Magic Bacon

As the sun peaked over the Fox River, we were already admitting defeat to the day. We woke up in Appleton, WI feeling hazy and cursing our bodies for their recent programming to jolt awake anytime before 8 a.m. (#PGP, AMIRIGHT) With my boyfriend’s recent move to the state of beer, we took it upon ourselves to explore the downtown bar scene and proceeded to pay for it the next morning. Needing something to cleanse us and revive our souls, we looked to bacon: magic bacon.

The recipe title may be redundant, (because when isn’t bacon magical?) but this style of everyone’s favorite [breakfast] food actually has powers. Apart from healing your hangover and tasting mind-blowingly great, magic bacon is easy and affordable to cook.

What You Need:

Thick-cut bacon 

Brown sugar

Fresh-ground pepper

Cookie Sheet


Start with covering the top of a cookie sheet with tinfoil. Then lay the bacon. Sprinkle the brown sugar on top of each strip, and then gently rub it into the bacon. You don’t want to drown the bacon in sugar (because clogged arteries), so about a teaspoon spread haphazardly on each strip should do.



Next, add the fresh pepper. Make sure to hit the fatty part of the bacon so it can really soak in the spice. Again, use the pepper sparingly (similar to the sugar). You can always add more.

*Disclaimer: this is Riley’s hairy manhand, not mine.


Now comes the baking — read carefully! Put the bacon into a COLD oven, then turn the oven to 400 degrees. Set a timer for 17 minutes. Check on the bacon after this allotted time. You’ll want to pay careful attention after the 17 minute mark, as the sugar will burn quickly if the bacon is left in the oven for too long. Check on the bacon for about another two-three minutes, making sure the bacon is cooked through before removing it from the oven. It should look like this:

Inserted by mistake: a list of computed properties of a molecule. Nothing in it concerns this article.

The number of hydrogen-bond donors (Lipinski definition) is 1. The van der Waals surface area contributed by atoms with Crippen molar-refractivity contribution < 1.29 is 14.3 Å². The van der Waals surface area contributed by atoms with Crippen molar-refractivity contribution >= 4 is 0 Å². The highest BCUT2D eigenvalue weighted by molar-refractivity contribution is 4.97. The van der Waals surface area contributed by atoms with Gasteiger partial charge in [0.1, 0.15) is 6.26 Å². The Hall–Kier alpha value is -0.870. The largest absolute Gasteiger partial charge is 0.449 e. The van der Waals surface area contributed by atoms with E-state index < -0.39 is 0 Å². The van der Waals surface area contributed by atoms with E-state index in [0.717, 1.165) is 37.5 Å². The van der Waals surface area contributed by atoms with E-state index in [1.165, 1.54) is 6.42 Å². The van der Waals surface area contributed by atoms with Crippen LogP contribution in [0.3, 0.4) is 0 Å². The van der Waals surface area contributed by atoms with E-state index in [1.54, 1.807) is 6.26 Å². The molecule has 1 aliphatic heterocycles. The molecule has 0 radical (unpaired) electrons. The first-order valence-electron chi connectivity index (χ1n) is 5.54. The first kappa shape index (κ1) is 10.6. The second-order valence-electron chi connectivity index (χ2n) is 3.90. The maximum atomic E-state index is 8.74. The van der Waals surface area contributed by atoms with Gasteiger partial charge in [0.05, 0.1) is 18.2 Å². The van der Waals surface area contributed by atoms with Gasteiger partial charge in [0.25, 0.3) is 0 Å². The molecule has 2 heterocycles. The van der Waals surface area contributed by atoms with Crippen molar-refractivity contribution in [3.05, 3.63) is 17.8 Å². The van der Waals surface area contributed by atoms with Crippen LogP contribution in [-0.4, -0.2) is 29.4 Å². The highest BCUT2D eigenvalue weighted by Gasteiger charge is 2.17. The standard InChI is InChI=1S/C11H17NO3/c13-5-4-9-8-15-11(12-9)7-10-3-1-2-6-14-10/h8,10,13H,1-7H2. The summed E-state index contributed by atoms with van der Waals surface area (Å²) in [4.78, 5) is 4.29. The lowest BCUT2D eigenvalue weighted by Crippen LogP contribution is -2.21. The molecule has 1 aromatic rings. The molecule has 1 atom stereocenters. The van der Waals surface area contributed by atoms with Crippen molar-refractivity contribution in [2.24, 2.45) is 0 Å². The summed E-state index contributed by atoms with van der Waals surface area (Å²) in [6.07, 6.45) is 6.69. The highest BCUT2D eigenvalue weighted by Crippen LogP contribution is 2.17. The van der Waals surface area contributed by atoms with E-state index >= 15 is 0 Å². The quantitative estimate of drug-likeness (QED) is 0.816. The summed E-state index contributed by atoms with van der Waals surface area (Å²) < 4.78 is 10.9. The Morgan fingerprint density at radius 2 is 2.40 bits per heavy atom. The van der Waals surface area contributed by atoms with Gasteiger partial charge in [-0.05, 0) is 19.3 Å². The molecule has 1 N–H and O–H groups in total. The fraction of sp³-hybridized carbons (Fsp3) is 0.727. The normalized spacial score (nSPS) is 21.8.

Serve up and enjoy! Man approved.


Cranberry Salsa

What is a better time to tell you one of my favorite holiday recipes than right between the holidays? Well, before Thanksgiving would’ve been helpful, probably. But just like you, I was experimenting different sleeping positions on the couch and keeping track of just how many things pair well with mashed potatoes. And after a weekend of feasting, I’m going to give it to you hard and straight – no one likes cranberries. I mean, they’re in everything (juice, smoothies, bread, yogurt, bagels, etc.) but have you ever seen someone eat a single cranberry and go, “Wow. This berry, man.” No. But you will get that reaction if you take a holiday staple and turn it into something way better – i.e., cranberry salsa.

You will need:

1 32-ounce bag fresh cranberries

2 jalapeno peppers, seeded and minced

4 tablespoons chopped cilantro

2 tablespoons grated onion

1/2 cup fresh lime juice

1/2 cup sugar

1/2 teaspoon salt

1/4 teaspoon pepper

Rinse the cranberries, tossing away any stems or weird looking berries. Put them into a medium saucepan, cover with water and bring to a boil. Cook over medium-high heat for a quick 2 minutes.

Drain well and put them into a plastic container. (A glass container probably looks better but like, who owns glass tupperware?

Add the remaining ingredients and mix them with a wooden spoon. Cover and refrigerate until ready to serve. 

A really cool thing about this salsa is that your batch is good for a week, and it goes with pretty much any holiday food ever. (Turkey and stuffing are my favorites.) It’s got some spicy kick, but not until the end. (If you can handle spicy ketchup, you’ll be more than okay.) It’s an easy recipe. It’s salsa — all you have to do is mash things together. Plus it looks nice and people will once again mistake you for being a great cook.

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Caprese Salad

photoWhile I keep wanting to call it a Khaleesi salad (thanks a lot, Game of Thrones), the name is the toughest part of this dish. I’ve been on a fresh tomato kick and can’t get enough of this red vegetable…fruit? (They have commitment issues. Hey, tomatoes are just like us.) I love a caprese salad for lunch because there is literally no cooking involved so it’s super quick to make. Unless you have a hot date for lunch, you can follow this recipe that serves a table for one.